Soundproofing a concrete ceiling 

When soundproofing a concrete ceiling you will commonly need to build a stud frame. This is because fixing into a concrete surface can be more difficult, and you usually want to anchor bolt a frame onto the ceiling before adding the plasterboard layers. The MuteClip system achieves an exceptional improvement on concrete ceilings with test data achieving upwards of 70dB. https://www.ikoustic.co.uk/systems/timber-ceiling/muteclip-double

Soundproofing a timber ceiling 

You can remove the plasterboard from a timber ceiling or go over the top of the existing ceiling when there is a timber frame ceiling in place. Timber frame ceilings are always going to be lighter weight but you can still achieve high performance for both impact sound and airborne sound. Installing the MuteClips into the timber frame de-couples the acoustic plasterboards from the original structure to reduce the vibrations transferring through the partition.

Sound proof ceiling installation

We have a low profile option call the MuteClip LP, this is commonly used in basement ceilings and on the home studio ceiling to receive the performance of the sound isolation clips without losing the height. These allow you to fix the plasterboards floating off the joists but only drop the ceiling by 5-10mm!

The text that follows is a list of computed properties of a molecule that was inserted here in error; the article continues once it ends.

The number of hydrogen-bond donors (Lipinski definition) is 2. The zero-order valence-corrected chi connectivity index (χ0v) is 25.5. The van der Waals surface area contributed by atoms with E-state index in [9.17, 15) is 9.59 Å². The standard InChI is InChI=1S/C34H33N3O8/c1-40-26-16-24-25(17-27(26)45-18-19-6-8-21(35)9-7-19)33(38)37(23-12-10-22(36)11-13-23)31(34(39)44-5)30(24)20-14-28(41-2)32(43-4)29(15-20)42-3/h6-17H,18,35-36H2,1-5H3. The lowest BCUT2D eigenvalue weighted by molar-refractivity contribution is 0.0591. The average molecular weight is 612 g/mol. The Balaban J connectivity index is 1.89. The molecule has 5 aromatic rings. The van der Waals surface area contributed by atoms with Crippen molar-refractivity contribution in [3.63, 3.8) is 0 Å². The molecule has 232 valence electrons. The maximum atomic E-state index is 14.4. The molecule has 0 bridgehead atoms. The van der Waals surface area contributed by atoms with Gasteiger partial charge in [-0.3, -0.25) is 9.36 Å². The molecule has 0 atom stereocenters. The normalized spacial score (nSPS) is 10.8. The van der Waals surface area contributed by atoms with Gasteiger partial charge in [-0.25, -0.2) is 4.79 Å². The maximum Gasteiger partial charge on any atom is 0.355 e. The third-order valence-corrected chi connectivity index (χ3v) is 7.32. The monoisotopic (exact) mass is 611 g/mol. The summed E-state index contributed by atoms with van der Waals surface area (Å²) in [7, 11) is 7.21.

The MuteClip XP is the ‘extended partition’ option. This allows you to level an uneven timber ceiling quickly and efficiently. These are commonly used for soundproofing Victorian ceilings where the joists are no longer level.

 

Soundproof ceiling panels 

Ceiling soundproofing panels are a viable way to quickly install a noise reducing system. We have the MuteBoard 2 as our all-in-one soundproof ceiling panel. This is 18.5mm of high mass acoustic plasterboard and vibration dampening membrane to reduce the airborne sound from transferring through the ceiling. These are the simplest installation and a good option to upgrade any lightweight ceiling. They can also be used to replace the Tecsound SY 70 and 1 of the layers of 15mm acoustic plasterboard in the MuteClip systems to speed up the installation.

Tecsound ceiling application

Soundproof ceiling panels can get confused with absorption ceiling panels which will achieve a different result. These will reduce the echo within the room rather than the amount of sound travelling out of a room. You can see our sound absorption range here.
 

How can iKoustic Help? 

iKoustic can advise on a wide range of ceiling soundproofing systems from fully independent frames to soundproof panels to be added to the existing ceiling. These systems will range in performance depending on the starting point as sound reduction is logarithmic. This will change for each property with different amounts of flanking but we can talk through the particular issue you are experiencing and guide you to the best solution that fits your needs. Please do call us on 01937 588 226 or email us at [email protected]